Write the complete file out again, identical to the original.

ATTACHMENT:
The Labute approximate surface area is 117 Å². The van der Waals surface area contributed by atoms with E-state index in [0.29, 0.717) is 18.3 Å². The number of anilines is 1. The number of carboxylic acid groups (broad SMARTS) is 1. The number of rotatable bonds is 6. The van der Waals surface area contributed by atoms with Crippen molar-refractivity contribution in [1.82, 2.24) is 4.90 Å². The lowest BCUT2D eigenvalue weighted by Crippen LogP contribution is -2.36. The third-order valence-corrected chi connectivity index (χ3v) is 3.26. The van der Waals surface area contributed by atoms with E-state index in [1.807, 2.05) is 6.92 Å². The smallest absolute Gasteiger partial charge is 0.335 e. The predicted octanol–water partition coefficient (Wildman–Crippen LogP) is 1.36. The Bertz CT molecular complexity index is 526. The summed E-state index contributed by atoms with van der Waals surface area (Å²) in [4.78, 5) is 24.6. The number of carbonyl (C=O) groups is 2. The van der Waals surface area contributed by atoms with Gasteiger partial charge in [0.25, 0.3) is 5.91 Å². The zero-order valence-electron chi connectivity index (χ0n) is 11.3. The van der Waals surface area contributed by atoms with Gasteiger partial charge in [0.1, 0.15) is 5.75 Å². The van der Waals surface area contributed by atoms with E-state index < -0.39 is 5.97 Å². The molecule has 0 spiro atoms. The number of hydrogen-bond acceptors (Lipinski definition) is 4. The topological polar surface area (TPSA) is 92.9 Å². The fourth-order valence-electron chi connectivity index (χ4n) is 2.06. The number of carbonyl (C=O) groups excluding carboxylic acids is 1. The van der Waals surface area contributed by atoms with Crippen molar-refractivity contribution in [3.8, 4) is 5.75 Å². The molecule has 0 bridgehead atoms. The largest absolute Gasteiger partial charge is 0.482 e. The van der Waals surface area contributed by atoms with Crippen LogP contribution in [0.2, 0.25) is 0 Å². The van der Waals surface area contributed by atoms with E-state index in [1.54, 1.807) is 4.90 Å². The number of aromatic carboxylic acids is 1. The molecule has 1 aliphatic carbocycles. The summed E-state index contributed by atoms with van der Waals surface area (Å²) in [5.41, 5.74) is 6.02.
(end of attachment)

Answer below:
The Labute approximate surface area is 117 Å². The van der Waals surface area contributed by atoms with E-state index in [0.29, 0.717) is 18.3 Å². The number of anilines is 1. The number of carboxylic acid groups (broad SMARTS) is 1. The number of rotatable bonds is 6. The van der Waals surface area contributed by atoms with Crippen molar-refractivity contribution in [1.82, 2.24) is 4.90 Å². The lowest BCUT2D eigenvalue weighted by Crippen LogP contribution is -2.36. The third-order valence-corrected chi connectivity index (χ3v) is 3.26. The van der Waals surface area contributed by atoms with E-state index in [1.807, 2.05) is 6.92 Å². The smallest absolute Gasteiger partial charge is 0.335 e. The predicted octanol–water partition coefficient (Wildman–Crippen LogP) is 1.36. The Bertz CT molecular complexity index is 526. The summed E-state index contributed by atoms with van der Waals surface area (Å²) in [4.78, 5) is 24.6. The number of carbonyl (C=O) groups is 2. The van der Waals surface area contributed by atoms with Gasteiger partial charge in [0.25, 0.3) is 5.91 Å². The zero-order valence-electron chi connectivity index (χ0n) is 11.3. The van der Waals surface area contributed by atoms with Gasteiger partial charge in [0.1, 0.15) is 5.75 Å². The van der Waals surface area contributed by atoms with E-state index < -0.39 is 5.97 Å². The molecule has 0 spiro atoms. The number of hydrogen-bond acceptors (Lipinski definition) is 4. The topological polar surface area (TPSA) is 92.9 Å². The fourth-order valence-electron chi connectivity index (χ4n) is 2.06. The number of carbonyl (C=O) groups excluding carboxylic acids is 1. The van der Waals surface area contributed by atoms with Crippen molar-refractivity contribution in [3.8, 4) is 5.75 Å². The molecule has 0 bridgehead atoms. The largest absolute Gasteiger partial charge is 0.482 e. The van der Waals surface area contributed by atoms with Crippen LogP contribution in [0.2, 0.25) is 0 Å². The van der Waals surface area contributed by atoms with E-state index in [1.54, 1.807) is 4.90 Å². The number of aromatic carboxylic acids is 1. The molecule has 1 aliphatic carbocycles. The summed E-state index contributed by atoms with van der Waals surface area (Å²) in [5.41, 5.74) is 6.02.